To see it from an airplane, you might think someone had spilled a shipment of paint in a pond in Moab, Utah. From the red rocks, geometric patterns peer through in brilliant blues, pinks and yellows.
They're pretty, but what are they?
The bright colors come from potassium chloride, or muriate of potash. It's a water-soluble potassium salt that's been used for more than 1,500 years for agriculture, glass making, soap and textile creation.
The ponds in Moab are managed by a company called Intrepid Potash, Inc. Their mines are almost 4,000 feet deep and have 2 billion tons of potash from ocean deposits left 300 million years ago.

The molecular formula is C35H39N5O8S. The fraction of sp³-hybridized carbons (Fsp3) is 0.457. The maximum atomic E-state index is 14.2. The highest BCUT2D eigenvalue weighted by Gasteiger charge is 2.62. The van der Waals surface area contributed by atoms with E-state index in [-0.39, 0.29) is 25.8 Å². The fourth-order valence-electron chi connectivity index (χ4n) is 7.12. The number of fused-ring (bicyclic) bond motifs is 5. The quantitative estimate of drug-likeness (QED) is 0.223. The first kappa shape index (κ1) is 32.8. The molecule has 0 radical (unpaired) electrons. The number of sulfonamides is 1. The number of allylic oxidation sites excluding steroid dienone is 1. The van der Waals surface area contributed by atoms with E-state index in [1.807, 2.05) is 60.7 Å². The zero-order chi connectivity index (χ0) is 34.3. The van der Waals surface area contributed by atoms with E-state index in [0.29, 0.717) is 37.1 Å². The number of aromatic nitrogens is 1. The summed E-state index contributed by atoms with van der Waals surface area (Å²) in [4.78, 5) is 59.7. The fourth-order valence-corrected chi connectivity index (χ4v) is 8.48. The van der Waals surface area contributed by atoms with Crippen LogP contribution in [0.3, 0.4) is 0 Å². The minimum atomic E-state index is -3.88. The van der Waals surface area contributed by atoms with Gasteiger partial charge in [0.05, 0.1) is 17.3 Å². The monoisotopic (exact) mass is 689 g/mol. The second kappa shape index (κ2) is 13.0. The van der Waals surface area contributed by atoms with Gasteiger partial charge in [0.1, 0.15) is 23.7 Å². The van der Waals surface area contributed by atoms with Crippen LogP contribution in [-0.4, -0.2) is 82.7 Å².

The color comes from a dye that helps the sunlight absorption and speeds the evaporation used in the mining process. The mines are pumped full of hot water, channeled in and out of shallow ponds and processed for their potash content. The color differences are a result of the different salinities and compositions.
The mines have about 125 years left before the natural potash is depleted. If you can't make it out to the mines, you can watch the colors change in real time on Google Maps here.
Credit: Viral Nova